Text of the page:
Thistle. A Scottish legend tells how the thistle, a plant with purple blooms and prickly stems and leaves, became a national emblem. Around A . D . 950, Norse raiders invaded Scotland. As they crept toward a Scottish camp after dark, one of them stepped on a thistle. The resulting cry of pain awoke the Scots, who drove the invaders away and saved Scotland.
Scientific Name: Silybum marianum
Part used: Seed
In a word: Liver Plant
Uses: Liver Disease, cirrhosis, viral and chemically induced hepatitis, liver insufficiency, exposure to toxic chemicals, self pollution!
The thistle has never been a cherished plant. It has always been considered a pain in the rear, literally. There is nothing worse than weeding in the garden, reaching down to pull out a load of weeds and discovering there is a baby thistle hidden in the weeds. Ouch. They are covered with spines that happily stick into your flesh and cause a sudden shock of pain. The thistle is not spoken of in pleasant terms in the Bible. The Hebrew dardar, or thistle, is constantly referred to as God’s punishment for man behaving badly – from Adam onwards. Like the blackberry and artemisia, the thistle was an unloved biblical plant.
On top of the Holy Land being a painfully sunny and hot spot on the planet, it is literally covered with spiny plants. This is an evolutionary thing; plants living in dry environments cover themselves with spines to keep animals away. I would say their strategy works just fine. The Holy Land is home to 125 species of thistles, that is a world record. Biblical scholars feel that though there are a lot of thistles in the Holy Land, the Bible is referring to four species in particular. Milk thistle, Silybum marianum, is thought to be one of these four major thistles. The plant is commonly known as St Mary’s thistle for reasons we will discuss later.
Though the ancient people didn’t exactly love the plant, they did have respect for it. It was seen as a strong plant, one that held its own and came out a winner. In Teutonic mythology the plant was associated with the Teutonic god Thor, power incarnate. Both Thor and the thistle were associated with thunder. Wearing the thistle was said to bring with it the protection of Thor. Several royal houses have adopted the thistle as their emblem because it was a symbol of power.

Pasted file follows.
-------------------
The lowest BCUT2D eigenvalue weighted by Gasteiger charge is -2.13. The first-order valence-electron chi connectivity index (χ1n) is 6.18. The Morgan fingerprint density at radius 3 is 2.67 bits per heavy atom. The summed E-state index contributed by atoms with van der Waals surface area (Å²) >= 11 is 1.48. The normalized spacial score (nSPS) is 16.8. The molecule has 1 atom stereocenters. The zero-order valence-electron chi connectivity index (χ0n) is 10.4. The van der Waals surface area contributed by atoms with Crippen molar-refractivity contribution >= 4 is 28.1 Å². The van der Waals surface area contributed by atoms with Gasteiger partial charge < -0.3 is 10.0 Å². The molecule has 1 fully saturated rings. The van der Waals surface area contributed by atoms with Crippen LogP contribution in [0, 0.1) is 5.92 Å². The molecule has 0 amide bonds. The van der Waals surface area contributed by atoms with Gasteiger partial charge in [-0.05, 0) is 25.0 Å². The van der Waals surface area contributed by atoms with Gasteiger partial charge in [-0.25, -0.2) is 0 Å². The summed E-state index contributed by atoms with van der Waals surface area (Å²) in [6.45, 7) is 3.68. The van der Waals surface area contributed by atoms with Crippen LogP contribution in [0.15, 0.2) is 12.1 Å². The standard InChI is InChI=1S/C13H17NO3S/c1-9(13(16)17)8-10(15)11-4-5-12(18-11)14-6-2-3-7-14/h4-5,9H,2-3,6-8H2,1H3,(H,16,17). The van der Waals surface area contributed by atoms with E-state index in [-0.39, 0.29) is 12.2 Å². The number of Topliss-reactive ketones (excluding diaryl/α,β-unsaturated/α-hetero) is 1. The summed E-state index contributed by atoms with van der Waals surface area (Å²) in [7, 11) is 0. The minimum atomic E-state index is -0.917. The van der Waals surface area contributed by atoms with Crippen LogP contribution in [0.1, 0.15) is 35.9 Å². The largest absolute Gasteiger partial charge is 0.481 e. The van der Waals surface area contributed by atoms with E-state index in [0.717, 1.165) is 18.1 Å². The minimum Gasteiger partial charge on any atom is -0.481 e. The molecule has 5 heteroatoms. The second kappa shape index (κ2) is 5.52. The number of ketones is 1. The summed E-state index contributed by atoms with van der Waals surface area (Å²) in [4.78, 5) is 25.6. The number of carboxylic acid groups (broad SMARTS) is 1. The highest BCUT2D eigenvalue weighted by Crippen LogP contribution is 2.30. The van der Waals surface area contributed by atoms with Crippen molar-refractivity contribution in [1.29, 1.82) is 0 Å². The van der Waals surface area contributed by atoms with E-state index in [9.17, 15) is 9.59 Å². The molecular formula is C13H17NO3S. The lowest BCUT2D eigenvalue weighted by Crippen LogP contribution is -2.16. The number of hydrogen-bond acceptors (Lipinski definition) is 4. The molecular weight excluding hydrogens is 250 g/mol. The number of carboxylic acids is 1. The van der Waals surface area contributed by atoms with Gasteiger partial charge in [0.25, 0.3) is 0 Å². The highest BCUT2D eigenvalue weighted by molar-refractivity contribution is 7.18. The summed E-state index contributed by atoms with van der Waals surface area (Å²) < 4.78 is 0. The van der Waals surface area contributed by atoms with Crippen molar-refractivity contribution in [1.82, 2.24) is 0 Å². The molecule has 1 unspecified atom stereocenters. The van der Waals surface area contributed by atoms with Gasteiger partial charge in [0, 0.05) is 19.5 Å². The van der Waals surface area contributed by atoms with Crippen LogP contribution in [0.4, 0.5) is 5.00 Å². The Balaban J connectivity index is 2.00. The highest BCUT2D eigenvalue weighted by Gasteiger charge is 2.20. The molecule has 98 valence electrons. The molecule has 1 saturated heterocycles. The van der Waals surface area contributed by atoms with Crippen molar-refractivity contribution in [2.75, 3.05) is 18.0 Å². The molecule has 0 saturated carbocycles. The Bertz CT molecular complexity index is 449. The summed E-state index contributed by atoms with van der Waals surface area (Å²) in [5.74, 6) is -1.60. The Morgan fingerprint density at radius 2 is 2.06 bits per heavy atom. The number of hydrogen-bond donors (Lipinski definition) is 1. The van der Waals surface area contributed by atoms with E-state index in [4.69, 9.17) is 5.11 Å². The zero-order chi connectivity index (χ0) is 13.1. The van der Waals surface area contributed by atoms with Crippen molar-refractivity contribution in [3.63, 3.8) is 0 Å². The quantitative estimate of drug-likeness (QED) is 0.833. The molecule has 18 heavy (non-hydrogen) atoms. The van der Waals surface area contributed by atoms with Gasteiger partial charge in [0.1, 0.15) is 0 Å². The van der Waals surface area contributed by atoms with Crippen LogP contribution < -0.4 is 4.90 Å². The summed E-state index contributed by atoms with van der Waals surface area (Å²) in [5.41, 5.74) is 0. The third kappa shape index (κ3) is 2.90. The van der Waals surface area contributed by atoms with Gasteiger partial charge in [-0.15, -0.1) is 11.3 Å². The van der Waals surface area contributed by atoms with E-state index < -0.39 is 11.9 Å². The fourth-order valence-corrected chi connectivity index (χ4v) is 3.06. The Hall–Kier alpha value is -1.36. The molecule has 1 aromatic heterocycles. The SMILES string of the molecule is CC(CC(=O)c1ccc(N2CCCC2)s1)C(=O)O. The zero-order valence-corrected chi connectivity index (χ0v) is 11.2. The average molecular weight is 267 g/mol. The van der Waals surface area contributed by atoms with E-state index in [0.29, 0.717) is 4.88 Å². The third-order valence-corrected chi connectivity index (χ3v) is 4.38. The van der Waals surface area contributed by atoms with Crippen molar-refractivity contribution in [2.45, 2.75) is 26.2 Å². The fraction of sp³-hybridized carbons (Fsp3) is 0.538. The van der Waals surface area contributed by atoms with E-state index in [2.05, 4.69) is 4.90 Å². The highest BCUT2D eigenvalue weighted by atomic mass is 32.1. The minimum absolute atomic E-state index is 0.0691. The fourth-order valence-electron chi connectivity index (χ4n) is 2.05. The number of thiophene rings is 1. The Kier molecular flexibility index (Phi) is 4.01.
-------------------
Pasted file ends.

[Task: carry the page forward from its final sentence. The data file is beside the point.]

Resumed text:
St. Mary’s thistle or the milk thistle, like the thistles of Greece and Northern Europe, is associated with all sorts of myth and magic. The leading bit of local folklore is that while the Virgin Mary was nursing Jesus, her milk spilt onto a thistle. Her milk ran down the leaf, filling the creases with white. Evermore the thistle would have white veins on its leaf in remembrance of the Virgin’s milk. Hence the name “milk thistle”. The plant does indeed have white networks of veins on its leaves, one of its characteristic features that differentiates it from most thistles. The plant is also known as St. Mary’s thistle.
The ancient world saw the milk thistle as a source of power, power that was given to it by whatever God they called their own. From the earliest day the milk thistle was seen as a bitter tonic, powerfully rejuvenating to the liver. The seeds were used in the medical practices of Dioscorides and all the other early physicians.